SEC: More Mutual Fund Charges are Likely
WASHINGTON - The government is conducting a broad sweep of the mutual fund industry and more charges are likely in the growing scandal in the $7 trillion business, a top enforcement official said Tuesday.
Stephen Cutler, head of the Securities and Exchange Commission's enforcement division, told Congress that the SEC plans to send notifications to some firms this week that investigators intend to file civil charges. He did not name any of the companies nor did he say how many would receive the legal warnings.
Cutler spoke as the scandal spread to Prudential Securities Inc., with the SEC and Massachusetts securities regulators filing civil charges alleging improper trading against former brokers and branch managers at the company's Boston office.
The regulators alleged that the brokers used several means, including false identities, to disguise rapid in-and-out trading in mutual funds to enrich themselves and the hedge funds whose money they were investing.
The move followed the announcement Monday that Lawrence J. Lasser, the chief executive of Boston-based Putnam Investments, was stepping down following the filing of civil fraud charges against the nation's fifth-largest mutual fund company.
Cutler told a House Financial Services subcommittee that the SEC already had notified one firm regarding possible abuses.
The SEC is seeking information from more than 100 others as it tries to determine how many did not give the proper volume discounts to customers.
Regulators and lawmakers are trying to come to grips with allegations that many large investors or insiders received favorable treatment in the timing of trades and other fund management practices.
The subcommittee is considering legislation to stiffen penalties for fraud in mutual fund management. A bipartisan group of senators planned to propose legislation Wednesday that would require mutual fund companies to disclose more information to investors and to make many of their directors independent from the management companies that run the funds.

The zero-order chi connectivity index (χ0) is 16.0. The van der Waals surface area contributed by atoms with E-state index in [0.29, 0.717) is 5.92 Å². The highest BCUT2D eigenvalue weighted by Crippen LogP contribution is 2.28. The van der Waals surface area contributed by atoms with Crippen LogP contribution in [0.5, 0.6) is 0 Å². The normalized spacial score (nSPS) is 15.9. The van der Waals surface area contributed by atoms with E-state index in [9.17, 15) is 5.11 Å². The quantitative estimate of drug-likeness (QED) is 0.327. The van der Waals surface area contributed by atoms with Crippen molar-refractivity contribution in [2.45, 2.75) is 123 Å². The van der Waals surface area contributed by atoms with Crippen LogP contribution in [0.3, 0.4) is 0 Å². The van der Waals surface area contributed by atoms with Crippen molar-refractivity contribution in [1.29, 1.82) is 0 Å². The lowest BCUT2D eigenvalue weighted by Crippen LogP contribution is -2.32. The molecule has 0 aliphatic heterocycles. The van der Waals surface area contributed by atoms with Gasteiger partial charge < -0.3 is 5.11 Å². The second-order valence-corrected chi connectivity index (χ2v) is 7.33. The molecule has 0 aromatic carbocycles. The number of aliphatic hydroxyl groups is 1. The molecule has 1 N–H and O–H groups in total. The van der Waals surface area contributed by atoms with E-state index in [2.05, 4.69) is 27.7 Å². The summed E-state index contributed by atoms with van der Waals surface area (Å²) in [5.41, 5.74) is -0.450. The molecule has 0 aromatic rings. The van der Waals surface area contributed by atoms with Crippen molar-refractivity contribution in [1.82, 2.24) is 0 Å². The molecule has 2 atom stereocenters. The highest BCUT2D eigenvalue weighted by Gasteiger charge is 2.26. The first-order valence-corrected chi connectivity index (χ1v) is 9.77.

Outside the hearing, Cutler described the SEC's work as "a fairly widespread sweep to understand these issues."
New York Attorney General Eliot Spitzer told lawmakers they should consider doing something to revamp firms' internal compliance departments. "They have utterly betrayed the American public," he said.
Rep. Richard Baker, R-La., the subcommittee chairman, said he was concerned that inaction by Congress could hurt the economy.
Spitzer contended that the problems in the mutual fund industry are so pervasive that it is more than a matter of excising a few "bad apples" from the industry.
"It's beginning to appear that the entire crate is rotten," he said. "The problems are structural, they are systemic."
At a Senate hearing Monday, federal regulators were questioned about their response to alleged trading abuses that siphon money from ordinary investors.
The SEC began a mutual fund investigation in early September, and dozens of firms have been subpoenaed, including Fidelity Investments, Janus Capital Group, Morgan Stanley and Vanguard Group. Several investment companies, including Janus and Bank of America, have pledged to make restitution to mutual fund investors who lost money through alleged improper trading.
The scandal has tarnished the reputation of mutual funds, traditionally viewed as a safe, conservative investment. Some 90 million people have money in U.S. stock mutual funds.